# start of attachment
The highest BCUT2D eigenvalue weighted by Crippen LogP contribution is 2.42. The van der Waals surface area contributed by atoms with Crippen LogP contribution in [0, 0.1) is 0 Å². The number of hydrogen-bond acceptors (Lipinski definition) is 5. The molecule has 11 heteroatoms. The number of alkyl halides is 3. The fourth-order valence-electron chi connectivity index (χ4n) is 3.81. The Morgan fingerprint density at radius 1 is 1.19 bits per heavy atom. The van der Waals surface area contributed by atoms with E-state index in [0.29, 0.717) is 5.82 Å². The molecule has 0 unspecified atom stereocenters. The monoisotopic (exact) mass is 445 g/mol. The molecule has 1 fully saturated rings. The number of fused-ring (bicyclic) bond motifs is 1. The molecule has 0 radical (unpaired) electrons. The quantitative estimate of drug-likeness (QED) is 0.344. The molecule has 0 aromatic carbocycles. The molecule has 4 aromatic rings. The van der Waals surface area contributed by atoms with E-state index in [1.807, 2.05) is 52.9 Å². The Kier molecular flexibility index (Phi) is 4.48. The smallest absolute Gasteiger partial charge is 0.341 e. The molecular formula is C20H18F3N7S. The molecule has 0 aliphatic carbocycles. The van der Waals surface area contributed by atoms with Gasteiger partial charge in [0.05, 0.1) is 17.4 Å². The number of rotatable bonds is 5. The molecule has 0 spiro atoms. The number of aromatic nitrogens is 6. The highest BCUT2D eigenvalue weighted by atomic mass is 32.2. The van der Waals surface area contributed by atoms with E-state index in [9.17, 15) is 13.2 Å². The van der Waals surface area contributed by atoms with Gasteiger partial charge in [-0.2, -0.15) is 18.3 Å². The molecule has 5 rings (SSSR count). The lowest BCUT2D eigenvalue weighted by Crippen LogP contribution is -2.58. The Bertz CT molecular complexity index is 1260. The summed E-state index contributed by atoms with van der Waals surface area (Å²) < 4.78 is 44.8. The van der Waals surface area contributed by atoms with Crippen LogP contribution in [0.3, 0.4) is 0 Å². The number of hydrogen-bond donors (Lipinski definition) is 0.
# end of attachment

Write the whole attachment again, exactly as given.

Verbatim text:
The highest BCUT2D eigenvalue weighted by Crippen LogP contribution is 2.42. The van der Waals surface area contributed by atoms with Crippen LogP contribution in [0, 0.1) is 0 Å². The number of hydrogen-bond acceptors (Lipinski definition) is 5. The molecule has 11 heteroatoms. The number of alkyl halides is 3. The fourth-order valence-electron chi connectivity index (χ4n) is 3.81. The Morgan fingerprint density at radius 1 is 1.19 bits per heavy atom. The van der Waals surface area contributed by atoms with E-state index in [0.29, 0.717) is 5.82 Å². The molecule has 0 unspecified atom stereocenters. The monoisotopic (exact) mass is 445 g/mol. The molecule has 1 fully saturated rings. The number of fused-ring (bicyclic) bond motifs is 1. The molecule has 0 radical (unpaired) electrons. The quantitative estimate of drug-likeness (QED) is 0.344. The molecule has 0 aromatic carbocycles. The molecule has 4 aromatic rings. The van der Waals surface area contributed by atoms with E-state index in [1.807, 2.05) is 52.9 Å². The Kier molecular flexibility index (Phi) is 4.48. The smallest absolute Gasteiger partial charge is 0.341 e. The molecular formula is C20H18F3N7S. The molecule has 0 aliphatic carbocycles. The van der Waals surface area contributed by atoms with Gasteiger partial charge in [0.05, 0.1) is 17.4 Å². The number of rotatable bonds is 5. The molecule has 0 spiro atoms. The number of aromatic nitrogens is 6. The highest BCUT2D eigenvalue weighted by atomic mass is 32.2. The van der Waals surface area contributed by atoms with E-state index in [9.17, 15) is 13.2 Å². The van der Waals surface area contributed by atoms with Gasteiger partial charge in [-0.2, -0.15) is 18.3 Å². The molecule has 5 rings (SSSR count). The lowest BCUT2D eigenvalue weighted by Crippen LogP contribution is -2.58. The Bertz CT molecular complexity index is 1260. The summed E-state index contributed by atoms with van der Waals surface area (Å²) < 4.78 is 44.8. The van der Waals surface area contributed by atoms with Crippen LogP contribution in [0.3, 0.4) is 0 Å². The number of hydrogen-bond donors (Lipinski definition) is 0.